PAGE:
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A few months back I was fortunate enough to travel to Japan. One of my highlights there was a visit to the Takenaka Carpentry Tools museum to learn a little more about traditional Japanese woodworking. I was amazed to see how much precision and detail could be achieved with nothing but hand tools .. and many of the techniques date back over a thousand years ago! What's even more impressive is that they didn't use any nails, screws or glue to join pieces of wood .. the wood joints are made so precise that they are plenty strong by themselves.

Meanwhile, a close friend of mine asked if I could make her a blanket chest. The only requirements were to make it 60x55x60cm and it should have a sliding compartment; apart from that, anything goes! Of course I had to try out as much of the stuff I picked up in Japan as I could. I won't claim I'm much of an experienced woodworker, given this is my first attempt to properly use a chisel. Nonetheless, I really enjoyed making this blanket chest, and I learned a *lot* in the process. Throughout this instructable, I will also add a list of "lessons learned" to some steps. Who knows, maybe you'll find some of it useful. Alright, enough talk, let's make a blanket chest!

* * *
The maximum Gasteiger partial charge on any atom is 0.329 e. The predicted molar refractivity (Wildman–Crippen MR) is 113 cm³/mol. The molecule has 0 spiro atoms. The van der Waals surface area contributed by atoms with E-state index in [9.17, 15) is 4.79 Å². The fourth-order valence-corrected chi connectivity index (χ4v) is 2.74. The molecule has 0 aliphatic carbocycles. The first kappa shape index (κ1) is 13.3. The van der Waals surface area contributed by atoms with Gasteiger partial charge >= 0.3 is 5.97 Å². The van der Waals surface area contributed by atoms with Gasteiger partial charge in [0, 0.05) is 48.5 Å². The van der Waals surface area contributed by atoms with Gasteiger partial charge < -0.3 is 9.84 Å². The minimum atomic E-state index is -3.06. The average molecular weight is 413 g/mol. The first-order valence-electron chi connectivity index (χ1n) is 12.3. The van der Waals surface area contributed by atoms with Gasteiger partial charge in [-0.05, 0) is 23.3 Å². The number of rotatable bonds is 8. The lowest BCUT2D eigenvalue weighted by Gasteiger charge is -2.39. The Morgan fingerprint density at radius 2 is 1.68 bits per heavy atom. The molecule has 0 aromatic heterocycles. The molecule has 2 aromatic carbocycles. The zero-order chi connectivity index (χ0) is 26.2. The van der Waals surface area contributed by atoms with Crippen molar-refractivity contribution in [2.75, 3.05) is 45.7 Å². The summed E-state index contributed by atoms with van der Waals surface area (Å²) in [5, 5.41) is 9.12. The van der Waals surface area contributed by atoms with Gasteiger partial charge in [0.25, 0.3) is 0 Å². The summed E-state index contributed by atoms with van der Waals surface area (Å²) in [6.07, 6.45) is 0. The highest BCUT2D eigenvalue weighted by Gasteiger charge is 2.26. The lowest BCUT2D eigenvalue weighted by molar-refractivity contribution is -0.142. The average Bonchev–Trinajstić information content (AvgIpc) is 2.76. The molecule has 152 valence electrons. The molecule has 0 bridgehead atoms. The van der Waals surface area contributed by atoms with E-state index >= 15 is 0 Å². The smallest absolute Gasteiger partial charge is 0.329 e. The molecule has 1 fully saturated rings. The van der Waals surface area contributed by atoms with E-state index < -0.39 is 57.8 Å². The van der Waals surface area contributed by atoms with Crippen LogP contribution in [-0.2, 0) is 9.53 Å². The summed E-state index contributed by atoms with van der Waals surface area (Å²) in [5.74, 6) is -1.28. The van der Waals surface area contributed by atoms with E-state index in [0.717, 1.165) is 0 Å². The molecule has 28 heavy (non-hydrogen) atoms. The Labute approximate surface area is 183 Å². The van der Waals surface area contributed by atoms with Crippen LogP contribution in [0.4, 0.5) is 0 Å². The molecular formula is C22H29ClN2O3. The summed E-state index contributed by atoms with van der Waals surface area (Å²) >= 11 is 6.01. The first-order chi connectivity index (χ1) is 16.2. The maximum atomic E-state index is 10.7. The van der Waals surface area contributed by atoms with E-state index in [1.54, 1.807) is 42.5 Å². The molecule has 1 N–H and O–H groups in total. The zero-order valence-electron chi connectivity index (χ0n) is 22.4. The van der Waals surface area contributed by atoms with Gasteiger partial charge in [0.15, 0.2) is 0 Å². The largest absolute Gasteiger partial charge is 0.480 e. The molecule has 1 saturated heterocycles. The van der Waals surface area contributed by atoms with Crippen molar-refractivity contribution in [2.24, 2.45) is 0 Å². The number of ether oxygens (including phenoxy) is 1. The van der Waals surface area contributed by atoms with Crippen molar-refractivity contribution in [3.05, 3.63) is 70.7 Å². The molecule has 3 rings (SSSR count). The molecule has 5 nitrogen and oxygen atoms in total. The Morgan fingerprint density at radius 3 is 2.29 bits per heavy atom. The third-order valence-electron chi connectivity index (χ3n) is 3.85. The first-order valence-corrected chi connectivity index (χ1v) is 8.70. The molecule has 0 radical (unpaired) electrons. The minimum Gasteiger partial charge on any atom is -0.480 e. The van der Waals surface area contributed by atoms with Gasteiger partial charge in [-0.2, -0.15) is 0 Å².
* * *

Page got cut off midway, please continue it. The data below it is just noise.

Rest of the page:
Step 1: Tools and Materials

Here's the list of all tools and materials I've used in this project. I'm sure there are many ways to achieve a similar end-result with a different set of tools, but just to give a rough idea:

Tools:

  • Bandsaw (alternatively: table saw + jigsaw)
  • Chisels + mallet
  • Hand plane
  • Drill press (just a drill should be fine too)
  • Plunge router
  • Random orbit sander
  • Measuring tools (combination square, ruler, utility knife, pencil)

Materials:

  • Wood:
    • a sheet of 2.8cm thick pine wood (to be precise, Scots pine wood)
    • a sheet of 1.8cm thick pine wood
  • Some metal hardware:
    • a pair of hinges
    • a latch/sliding lock
    • a chain
  • Wood glue
  • Walnut colour wood stai
  • Primer + black lacquer paint
  • Sandpaper (60 and 120 grit)
  • Double-sided tape
  • Stick-on table feet
<p>Beautiful ! Your friend is lucky. I really love the way you made the tray.</p>
<p>Thank you!</p>

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